In Wild Enough for Willa we are introduced to the dysfunctional Longworth family. Big Red, the father is a cold tyrant who despises his illegitimate son, Luke McKade. His daughters are, for the most part, vicious and mean spirited. His namesake “Little Red” is doing time in the penitentiary for a crime he claims he did not commit. “Little Red,” upon his release, intends to “kill himself a lawyer and a bastard brother”. The lawyer is Brandon Baines, Luke’s law school classmate who represented Little Red at his trial.
Luke, in a effort to prove himself to his father and halfsiblings, had gone to law school and drove himself to become one of the world’s most successful and richest men. It was Luke who arranged for the highly sought-after Baines to help his brother. But after his conviction, Little Red felt he had been set up.
As the book opens, Luke’s estranged wife, Marcie, is dead after a single car accident. Luke is stunned to learn that she was pregnant, and is overcome with guilt over having pushed her away. His remorse in interrupted by Baines who calls to let him know that Little Red is out of prison and is dying.
The scene melodramatically shifts to a hovel in Nuevo Laredo, Mexico, where Luke interrupts Baines, who has a female tied to the bedpost. The woman is Willa, who is, in reality, Baines’ pregnant lover. Baines had taken her to Mexico to have an abortion performed, and had drugged her so she would not be aware of what was going on. Luke rescues her; and they head back to the States.
Suddenly Luke is mugged by hoods. Willla steals his car and drives off with Little Red. They agree to marry and Willa’s adventures begin. Eventually Little Red dies and the Longworth family continues to shun and detest her. Struggling to rear her son, Willa finds several million dollars that she knows probably belongs to the syndicate or to Baines. She grabs the money and runs……and eventually finds herself in Luke’s arms.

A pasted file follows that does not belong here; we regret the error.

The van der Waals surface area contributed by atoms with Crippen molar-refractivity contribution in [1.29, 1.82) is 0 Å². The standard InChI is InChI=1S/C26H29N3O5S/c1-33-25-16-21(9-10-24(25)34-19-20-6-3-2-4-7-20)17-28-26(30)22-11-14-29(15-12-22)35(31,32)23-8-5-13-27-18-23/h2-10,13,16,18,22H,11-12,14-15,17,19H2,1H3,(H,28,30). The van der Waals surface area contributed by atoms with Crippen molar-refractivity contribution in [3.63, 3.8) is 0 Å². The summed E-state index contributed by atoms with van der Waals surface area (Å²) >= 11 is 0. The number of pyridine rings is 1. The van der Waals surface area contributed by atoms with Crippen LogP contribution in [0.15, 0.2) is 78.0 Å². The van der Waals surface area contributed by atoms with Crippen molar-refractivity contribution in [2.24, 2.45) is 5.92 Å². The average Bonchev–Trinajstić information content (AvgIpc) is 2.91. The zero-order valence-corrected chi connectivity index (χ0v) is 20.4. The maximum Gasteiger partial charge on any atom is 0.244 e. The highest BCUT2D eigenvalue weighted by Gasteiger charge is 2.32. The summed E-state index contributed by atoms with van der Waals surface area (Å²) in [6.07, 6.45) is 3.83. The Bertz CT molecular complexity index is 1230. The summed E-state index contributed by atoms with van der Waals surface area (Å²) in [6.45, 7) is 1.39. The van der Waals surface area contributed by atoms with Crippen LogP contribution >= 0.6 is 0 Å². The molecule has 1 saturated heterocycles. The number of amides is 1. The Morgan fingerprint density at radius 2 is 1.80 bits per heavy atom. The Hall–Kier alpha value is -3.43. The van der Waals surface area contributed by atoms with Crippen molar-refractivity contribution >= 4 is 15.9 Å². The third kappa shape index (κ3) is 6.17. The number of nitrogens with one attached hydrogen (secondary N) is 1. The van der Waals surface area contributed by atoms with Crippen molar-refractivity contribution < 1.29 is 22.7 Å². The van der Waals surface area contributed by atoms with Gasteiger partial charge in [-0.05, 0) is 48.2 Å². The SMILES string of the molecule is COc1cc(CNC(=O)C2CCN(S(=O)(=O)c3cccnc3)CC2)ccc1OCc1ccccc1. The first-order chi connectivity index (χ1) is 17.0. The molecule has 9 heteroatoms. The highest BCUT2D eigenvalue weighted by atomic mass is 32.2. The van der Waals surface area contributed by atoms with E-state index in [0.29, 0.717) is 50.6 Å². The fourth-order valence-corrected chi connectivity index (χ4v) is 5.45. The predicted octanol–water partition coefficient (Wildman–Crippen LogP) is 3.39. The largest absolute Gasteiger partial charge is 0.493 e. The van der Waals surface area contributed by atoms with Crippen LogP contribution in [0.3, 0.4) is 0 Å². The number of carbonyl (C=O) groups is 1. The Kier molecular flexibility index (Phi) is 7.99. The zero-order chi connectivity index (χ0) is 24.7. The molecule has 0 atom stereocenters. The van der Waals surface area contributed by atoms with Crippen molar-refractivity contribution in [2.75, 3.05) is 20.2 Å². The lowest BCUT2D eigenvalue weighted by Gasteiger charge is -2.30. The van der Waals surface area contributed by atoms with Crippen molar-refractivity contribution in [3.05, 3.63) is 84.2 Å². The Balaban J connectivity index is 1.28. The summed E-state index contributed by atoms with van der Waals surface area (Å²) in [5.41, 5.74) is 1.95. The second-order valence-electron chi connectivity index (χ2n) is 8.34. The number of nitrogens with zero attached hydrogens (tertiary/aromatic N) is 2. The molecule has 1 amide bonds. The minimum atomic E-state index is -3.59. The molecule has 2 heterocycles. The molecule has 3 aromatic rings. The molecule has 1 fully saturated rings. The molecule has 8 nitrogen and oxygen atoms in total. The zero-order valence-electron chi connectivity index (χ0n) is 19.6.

Wild Enough for Willa is too frenetically paced for leisure reading. The story catapults from one location to another, without the benefit of any attempts of easy segues, and centers around characters who are at best, very difficult to like or care about. But despite its chaotic pacing, the book drags along, sometimes making little headway, and then suddenly one crisis follows another and is often solved with little preparation or warning.
Most of the characters are one-dimensional, and as for the romance… it is exactly what one would expect when Luke, a man for whom money is God is drawn to wacky Willa, believing her to be a whore. (But the sex scenes are steamy.)
The dialogue is sometimes out of voice - or worse, with Baines prefacing every remark with “This is Good” and Willa’s zany, and then oddly inconsistent sophomoric views. If you are looking for an easy read with characters you care about who show compassion, understanding and a maturing love, then this book probably won’t be for you.